Eight people rescued after being trapped by heavy snow on Mt Hotham

Eight people have been rescued after becoming trapped in heavy snow near Mount Hotham with "terrible" conditions forecast to get worse.

The alarm was raised following heavy snowfall on Monday afternoon.

The four adults and four children, aged between six and 12, spent a chilly night in their vehicles on the Blue Rag Range Track west of the Dargo High Plains Road. Temperatures got down to minus five overnight and are currently sitting on minus two.

There were fears they would be trapped there as conditions in the area worsened, with wind gusts of up to 110km/h forecast for later on Tuesday.


But at midday police announced they had got them out, safe and well.

The vehicles were stuck in thick snow, which locals say is up to half a metre deep in some places after heavy falls on Sunday.

“It started on Sunday evening, it started coming down quite heavily," a local told The Age.

"We had 30 centimetres over Sunday night, and since then we have had maybe 10 centimetres on top of that. The weather has been terrible, howling winds.”

Police say one group of travellers in two 4WDs got stuck in the snow after failing to bring appropriate snow gear with them. A second group them came across them, tried to get them out, and also became stuck – leading to all needing to be rescued.

Click Here:

Blue Rag Range is an extremely remote track through Victoria's High Country but is popular because of its panoramic mountain views. There is only one way in or out, and the sides of the track drop off steeply on both sides.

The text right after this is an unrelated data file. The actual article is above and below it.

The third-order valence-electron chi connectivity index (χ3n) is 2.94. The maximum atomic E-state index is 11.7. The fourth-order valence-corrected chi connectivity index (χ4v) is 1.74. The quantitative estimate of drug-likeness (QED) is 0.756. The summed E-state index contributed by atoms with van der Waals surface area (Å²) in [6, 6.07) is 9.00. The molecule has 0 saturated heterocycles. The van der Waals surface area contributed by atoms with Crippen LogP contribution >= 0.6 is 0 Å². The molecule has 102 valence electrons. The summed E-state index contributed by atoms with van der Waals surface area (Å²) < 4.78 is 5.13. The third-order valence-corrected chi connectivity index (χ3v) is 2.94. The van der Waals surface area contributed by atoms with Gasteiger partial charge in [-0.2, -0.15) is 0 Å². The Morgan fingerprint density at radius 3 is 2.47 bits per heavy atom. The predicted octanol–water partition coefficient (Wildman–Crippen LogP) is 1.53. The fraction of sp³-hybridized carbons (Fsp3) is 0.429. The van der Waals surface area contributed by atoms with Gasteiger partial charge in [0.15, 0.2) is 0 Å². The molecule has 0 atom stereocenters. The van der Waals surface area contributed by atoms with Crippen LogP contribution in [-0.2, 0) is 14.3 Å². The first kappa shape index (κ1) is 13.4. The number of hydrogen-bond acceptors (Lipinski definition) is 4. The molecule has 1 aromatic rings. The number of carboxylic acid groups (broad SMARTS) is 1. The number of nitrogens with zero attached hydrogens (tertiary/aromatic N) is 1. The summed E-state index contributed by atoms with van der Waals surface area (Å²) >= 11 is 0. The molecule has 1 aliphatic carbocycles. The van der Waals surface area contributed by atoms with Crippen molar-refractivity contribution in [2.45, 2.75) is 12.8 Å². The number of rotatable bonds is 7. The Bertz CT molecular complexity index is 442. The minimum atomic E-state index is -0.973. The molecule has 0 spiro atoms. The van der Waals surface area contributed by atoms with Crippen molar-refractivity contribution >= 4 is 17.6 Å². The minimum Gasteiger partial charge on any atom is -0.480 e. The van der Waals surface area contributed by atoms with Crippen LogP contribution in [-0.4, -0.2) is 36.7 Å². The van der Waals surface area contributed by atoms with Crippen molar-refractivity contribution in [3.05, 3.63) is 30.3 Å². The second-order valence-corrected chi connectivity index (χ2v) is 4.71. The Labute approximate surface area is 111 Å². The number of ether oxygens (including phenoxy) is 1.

Tuesday's rescue attempt follows an incident on Monday morning where eight students and two teachers from Beechworth Secondary College were rescued from Mount Bogong.

That group were in the final day of a five-day hike and got caught out in thick snowfall.

Earlier, Senior Sergeant Doug Incoll said the hikers had set off in the morning and were forced to turn back to a hut, before being recovered about 2pm.

‘‘There was 20 centimetres of snow yesterday,’’ he said.

‘‘We’re expecting another 25 centimetres today above 1200 metres, which is where the group of 4WDs are.

‘‘There is an increase in strong winds forecast throughout today.’’

He said those in the vehicles had adequate shelter, food and water.

Rescue crews gathered about 6am on Tuesday to resume the search, which is being hampered by the deep snow.

‘‘We’re making progress and we’re continuing to assess the road conditions,’’ Senior Sergeant Incoll said.

‘‘If the snow get insurmountable, we will have to get a bulldozer or other equipment in.’’

He said the conditions were ‘‘terrible’’, but those in the vehicles were safe and warm.

‘‘The weather can change in the alpine environment at any time of the year, but at this time of the year the snow can be extreme and last a few days,’’ he said.

‘‘People need to be aware of the conditions and undertake a risk assessment of whether they need to change their plans.

‘‘You need to determine whether it’s a good idea to go out in the first place.’’

With Border Mail